Lessons From Expert Feelers (Part 1): Take TIME.

7 04 2010

Three Requirements

Learning to feel is a gradual process that happens best in the context of relationships.  A blog can only take you so far (which is why my last post was titled, “Learn to feel from people who DO feel”).  But in my next 3 posts, I want to offer 3 things that I believe are requirements if we want to learn to really feel our emotions and become emotionally healthy.  In fact, all three of these things were illustrated in the documentary that I referenced in my last few posts.

The first requirement for feeling is time.

It takes time.  Feelings can not be rushed.  In my life, my goal when it comes to dealing with my emotions has often been to get past them as quickly as possible.  It’s like a part of me says, “Ok, I’m willing to think about this (sadness, anger, pain) – but only if that’ll make it stop sooner.”

But my heart will have none of it.  I’ve come to think that feeling your emotions just to “get it over with” is like trying to write a poem quickly: It defeats the whole purpose, and it will never come out right.  Writing (or reading) a poem, just like really feeling an emotion, requires a willing and deep entrance into the heart of something.  If you really want to read a poem, you have to look it in the eyes, invite it into your home, and sit down and have a meal and conversation with it.  You have to let it be finished with you when – and only when – it decides to be finished with you.

Your emotions are the same way.  Inside the heart of every one of us are unread poems, waiting for their turn to be heard.  It is no wonder that King David – whose emotional vibrancy and passion for God is unrivaled in the Bible – wrote poem after poem as he felt with and towards God.

In the documentary that I referenced in my last 3 posts, the willingness to take the time to feel was demonstrated very clearly.

When we (Americans) learn new things, we tend to want it in quick, easily digestible bullet points.  We want the information, and once we’ve comprehended it intellectually, we’re quick to move on to the next thing.  If a missionary was presenting the gospel to Americans for the first time, here’s how the conversation might go:

MISSIONARY: “So you see, all people are sinful, and without Christ, they are separated from God.”

AMERICAN: “Hm… I see your point.  Thanks for sharing that with me.  So, what’s the next point?”

But here’s how the conversation went with the tribal culture in the documentary:

MISSIONARY: “So you see, all people are sinful, and without Christ, they are separated from God.”

TRIBE: [Entire tribe breaks out into spontaneous weeping and grieving for their ancestors who died without Christ.  The exchange of information is put on hold – perhaps for hours – until the people have spent a significant period of time  embodying their grief.]

Something similar happens in the book of Job.  Great tragedy befell Job, including the death of all ten of his children in a single day.  If you’ve read the book of Job, you surely remember that his friends spent most of the book lecturing him and blaming him for the horrible things that happened to him – and were later rebuked by God for doing so.  But it’s easy to forget the stunning and beautiful show of empathy they offered Job before their lectures began:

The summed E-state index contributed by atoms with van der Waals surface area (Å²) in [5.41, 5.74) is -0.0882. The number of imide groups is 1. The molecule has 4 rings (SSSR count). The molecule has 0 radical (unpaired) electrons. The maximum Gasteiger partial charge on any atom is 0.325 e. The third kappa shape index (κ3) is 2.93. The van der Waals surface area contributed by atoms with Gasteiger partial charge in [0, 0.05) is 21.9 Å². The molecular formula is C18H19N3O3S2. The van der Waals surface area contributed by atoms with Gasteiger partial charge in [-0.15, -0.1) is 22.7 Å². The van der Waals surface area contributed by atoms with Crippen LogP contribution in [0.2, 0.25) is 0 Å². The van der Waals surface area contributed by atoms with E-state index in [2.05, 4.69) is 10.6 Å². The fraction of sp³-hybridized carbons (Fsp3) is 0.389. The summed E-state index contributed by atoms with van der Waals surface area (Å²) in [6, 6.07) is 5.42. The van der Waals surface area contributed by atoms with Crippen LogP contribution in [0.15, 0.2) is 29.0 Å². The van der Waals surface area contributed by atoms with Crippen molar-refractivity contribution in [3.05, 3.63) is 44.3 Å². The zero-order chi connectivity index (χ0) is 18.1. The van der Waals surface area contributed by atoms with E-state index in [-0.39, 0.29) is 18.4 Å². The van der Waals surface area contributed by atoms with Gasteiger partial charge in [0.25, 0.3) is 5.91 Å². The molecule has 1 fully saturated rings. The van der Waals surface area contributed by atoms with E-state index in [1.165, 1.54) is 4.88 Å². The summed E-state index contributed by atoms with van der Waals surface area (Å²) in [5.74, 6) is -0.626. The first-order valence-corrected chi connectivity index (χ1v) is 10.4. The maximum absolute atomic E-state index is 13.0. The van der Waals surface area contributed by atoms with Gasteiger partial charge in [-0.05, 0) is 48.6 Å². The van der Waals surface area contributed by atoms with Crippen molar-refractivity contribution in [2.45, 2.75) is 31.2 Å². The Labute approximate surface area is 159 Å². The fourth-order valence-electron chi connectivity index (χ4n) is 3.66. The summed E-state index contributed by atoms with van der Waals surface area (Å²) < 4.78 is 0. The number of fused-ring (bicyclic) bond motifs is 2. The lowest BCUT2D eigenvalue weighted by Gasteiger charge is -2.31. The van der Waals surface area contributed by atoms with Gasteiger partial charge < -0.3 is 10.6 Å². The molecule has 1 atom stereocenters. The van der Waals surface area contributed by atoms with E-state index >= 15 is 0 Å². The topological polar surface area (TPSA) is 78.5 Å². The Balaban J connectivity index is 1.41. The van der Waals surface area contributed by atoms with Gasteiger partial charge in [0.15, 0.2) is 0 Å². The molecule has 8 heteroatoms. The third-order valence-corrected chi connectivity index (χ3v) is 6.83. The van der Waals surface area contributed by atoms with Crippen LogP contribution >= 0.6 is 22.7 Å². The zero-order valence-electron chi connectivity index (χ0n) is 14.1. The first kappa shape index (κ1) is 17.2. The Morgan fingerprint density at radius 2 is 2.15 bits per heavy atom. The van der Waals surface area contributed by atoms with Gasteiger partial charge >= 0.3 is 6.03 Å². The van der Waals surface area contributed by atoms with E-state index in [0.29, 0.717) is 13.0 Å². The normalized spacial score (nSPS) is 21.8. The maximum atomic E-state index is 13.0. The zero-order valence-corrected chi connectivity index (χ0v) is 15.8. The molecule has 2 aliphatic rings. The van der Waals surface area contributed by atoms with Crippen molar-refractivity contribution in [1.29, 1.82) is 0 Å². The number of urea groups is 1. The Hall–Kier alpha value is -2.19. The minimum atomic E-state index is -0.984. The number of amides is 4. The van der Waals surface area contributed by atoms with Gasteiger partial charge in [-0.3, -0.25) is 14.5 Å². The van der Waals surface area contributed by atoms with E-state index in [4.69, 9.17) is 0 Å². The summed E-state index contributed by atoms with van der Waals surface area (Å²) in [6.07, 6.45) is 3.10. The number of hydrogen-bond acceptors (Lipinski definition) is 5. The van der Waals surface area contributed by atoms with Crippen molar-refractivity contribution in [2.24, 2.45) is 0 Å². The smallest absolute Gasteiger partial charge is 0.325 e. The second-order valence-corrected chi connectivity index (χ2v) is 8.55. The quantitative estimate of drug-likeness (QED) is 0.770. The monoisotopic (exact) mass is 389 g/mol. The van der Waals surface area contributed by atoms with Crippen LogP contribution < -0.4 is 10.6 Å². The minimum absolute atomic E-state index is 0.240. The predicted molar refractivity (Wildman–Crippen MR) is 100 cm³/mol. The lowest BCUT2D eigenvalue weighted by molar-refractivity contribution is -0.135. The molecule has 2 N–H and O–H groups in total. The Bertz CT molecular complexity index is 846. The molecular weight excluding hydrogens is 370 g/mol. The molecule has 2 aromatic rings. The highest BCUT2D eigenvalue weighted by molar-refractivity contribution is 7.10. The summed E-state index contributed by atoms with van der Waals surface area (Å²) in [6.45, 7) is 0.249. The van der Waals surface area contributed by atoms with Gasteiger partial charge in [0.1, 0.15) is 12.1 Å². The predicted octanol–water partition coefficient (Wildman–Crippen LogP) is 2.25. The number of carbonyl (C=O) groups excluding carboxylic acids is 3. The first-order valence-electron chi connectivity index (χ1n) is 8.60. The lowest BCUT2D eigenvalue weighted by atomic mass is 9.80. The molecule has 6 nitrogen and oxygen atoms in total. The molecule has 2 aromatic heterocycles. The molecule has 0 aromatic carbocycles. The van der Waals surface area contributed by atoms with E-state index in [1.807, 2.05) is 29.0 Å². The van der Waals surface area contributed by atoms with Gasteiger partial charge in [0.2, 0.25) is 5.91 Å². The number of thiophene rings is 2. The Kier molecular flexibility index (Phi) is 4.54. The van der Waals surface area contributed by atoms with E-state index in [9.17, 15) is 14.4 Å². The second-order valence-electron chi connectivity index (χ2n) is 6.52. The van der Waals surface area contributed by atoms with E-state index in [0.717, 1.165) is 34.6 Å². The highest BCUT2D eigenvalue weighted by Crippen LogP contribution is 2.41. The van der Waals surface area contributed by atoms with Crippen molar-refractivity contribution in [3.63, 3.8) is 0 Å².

“When Job’s three friends… heard about all the troubles that had come upon him, they set out from their homes and met together by agreement to go and sympathize with him and comfort him.  When they saw him from a distance, they could hardly recognize him; they began to weep aloud, and they tore their robes and sprinkled dust on their heads.  Then they sat on the ground with him for seven days and seven nights.  No one said a word to him, because they saw how great his suffering was.” (Job 2:11-13)

What about you?

So, what about you?  When an emotion starts to knock at your door, when you feel it stirring inside of you, do you shove it aside?  Do you say, “Hm, that’s nice.  But moving on…” – or do you give it time?

I have a challenge for you: Some time today (maybe right now!), or maybe some time tomorrow, when you’re in your car, rushing from one thing to the next, set aside three minutes – just three minutes! – to feel.  Just notice: “What am I feeling RIGHT NOW?”  First identify the emotion.  Then simply immerse yourself in it.

Maybe it’s sadness.  Maybe it’s anxiety or fear.  Maybe anger.  Maybe it’s peace, contentment, or joy.  (Shockingly, many people are even more reluctant to really engage with their joy than they are with their more painful emotions.)

If you’re a visual person, then think of it as if the emotion you’re dealing with is like a tub full of water.  In your mind, lower yourself down into it, letting it fill you and surround you.

After three minutes, take another minute to pray.  Talk to God about it.  If you’re confused, ask him why he created you to feel an emotion like this.  Thank him for it.  Thank him for creating you in His image, and for making your heart beautiful.




One response

10 04 2010

Thanks Tim 🙂 It’s been a while since I’ve read Job, and I don’t remember his friends mourning with him. I love it. And thanks for the tub of water visual. I like that too…

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